An ever changing audiovisual performance made by Vincent Rang, Shoal & Helena Basilova.
MONOLITH, a hybrid between an installation and performance, magnifies the fascinating world of growing crystals.
Inspired by the book Mechanism of Life by the French doctor Stéphane Leduc, MONOLITH shows the synthetical growth of a chemical garden. It uses chemical reactions of iron salts in a solution of sodium silicate to create ever evolving landscapes, accompanied by a live musical score made by Helena Basilova and Kenny Kneefel. But how do you translate chemical reactions into sound and composition? How do you keep the balance in making an installation and performing an audiovisual work? And above all, what are the biggest inspirations behind this project? Within this interview we will go deeper into these questions and get into conversation with visual artist Vincent Rang, electronic musician Kenny Kneefel (Shoal) and composer/pianist Helena Basilova.
Vincent Rang is an experimental visual artist who explores themes such as scale, perception of time, growth and symbiosis. Rang is often fascinated by natural patterns, created for example by wind, water, and crystals.
Helena Basilova is a composer and pianist who tries to connect the traditional world of classical music with modern compositions and technology. Rooted in a deep concept of traditions and interpretations, she works with composers and artists to create audiovisual projects.
Kenny Kneefel is an electronic musician and DJ from Utrecht under the name of Shoal. He explores the connection between body and mind, using hypnotic rhythms, field recordings and drone-sounds. Recently he released the Konstrukt 016 EP. For this release, Kenny used live compositions from MONOLITH to make the tracks Mo-I, Mo-III and Mo-IV. The cover of this EP is inspired by MONOLITH, and is made by Hendrik Simons.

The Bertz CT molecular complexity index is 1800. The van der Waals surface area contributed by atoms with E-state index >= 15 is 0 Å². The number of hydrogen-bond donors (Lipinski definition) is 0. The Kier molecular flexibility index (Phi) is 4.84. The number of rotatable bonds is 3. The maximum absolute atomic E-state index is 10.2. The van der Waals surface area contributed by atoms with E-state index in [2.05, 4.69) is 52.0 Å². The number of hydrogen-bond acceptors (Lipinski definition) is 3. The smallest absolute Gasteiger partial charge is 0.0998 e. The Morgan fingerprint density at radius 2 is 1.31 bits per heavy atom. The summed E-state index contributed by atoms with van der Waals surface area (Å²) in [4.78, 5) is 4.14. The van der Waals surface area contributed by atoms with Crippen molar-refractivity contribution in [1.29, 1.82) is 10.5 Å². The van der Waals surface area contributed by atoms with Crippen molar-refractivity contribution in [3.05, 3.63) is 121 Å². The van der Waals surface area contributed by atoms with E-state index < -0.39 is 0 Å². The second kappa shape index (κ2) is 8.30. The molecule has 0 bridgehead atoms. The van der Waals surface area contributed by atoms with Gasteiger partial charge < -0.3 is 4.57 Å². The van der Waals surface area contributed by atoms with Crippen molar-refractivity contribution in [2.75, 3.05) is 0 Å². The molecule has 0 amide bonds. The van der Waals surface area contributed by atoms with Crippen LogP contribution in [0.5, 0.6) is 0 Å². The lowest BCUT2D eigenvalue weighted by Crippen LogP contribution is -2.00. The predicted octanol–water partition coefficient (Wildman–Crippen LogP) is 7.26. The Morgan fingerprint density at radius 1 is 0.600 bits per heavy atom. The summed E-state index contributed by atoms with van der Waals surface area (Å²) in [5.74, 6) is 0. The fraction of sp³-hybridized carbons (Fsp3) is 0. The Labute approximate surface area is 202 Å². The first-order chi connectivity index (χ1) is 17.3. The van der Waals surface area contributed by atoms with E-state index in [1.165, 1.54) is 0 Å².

How did you end up collaborating with each other?
Vincent: The collaboration between Helena and I began with another project, during the pandemic. Helena had asked me to create visuals for her take on Morton Feldman’s Triadic Memories. We had a good connection, and remember showing Helena some of the experiments I had made in the studio with the iron salts. After a while, Helena came back to me with a wonderfully dark and ominous composition which kept me up at night (of excitement), and I remember the project being born that night, at least in my mind. The building of a totem-like installation, coming together with Helena’s grandiose sounds. A few weeks later, whilst working on the funding proposals for the project, Kenny and I met and asked him to do a sonic interpretation of Monolith. For the installation aspect, we needed to create a music and light loop. For this, Helena and Kenny worked together to create the bespoke soundtrack.
Another important part of the team was Jord Beets, who designed and built the Monolith. The installation was built with functionality being the most important thing and by keeping things very minimal. Every part of the installation has a purpose. We decided to use stripped down style of raw materials such as metal and concrete as a way to create a contrast with the organic, alien-like landscapes being generated in this machine.
What is the process behind making this Performance?
Vincent: I am interested in time and how the experience of time can be altered. When I started experimenting with these chemical reactions, I was fascinated by their tempo. We can feel the growth, but we can barely perceive it. Drawing a parallel to a larger scale felt like all the change happening all around us, at all times, ever so slowly. Like the forming of mountains, or the crushing together of landmasses, these changes happen over such long time spans that they are beyond our grasp.
I am interested in this contrast between the micro and the macro, and tried to work on an audio visual show where the tempo of these iron salt growth is essentially what guided the creative process from the start.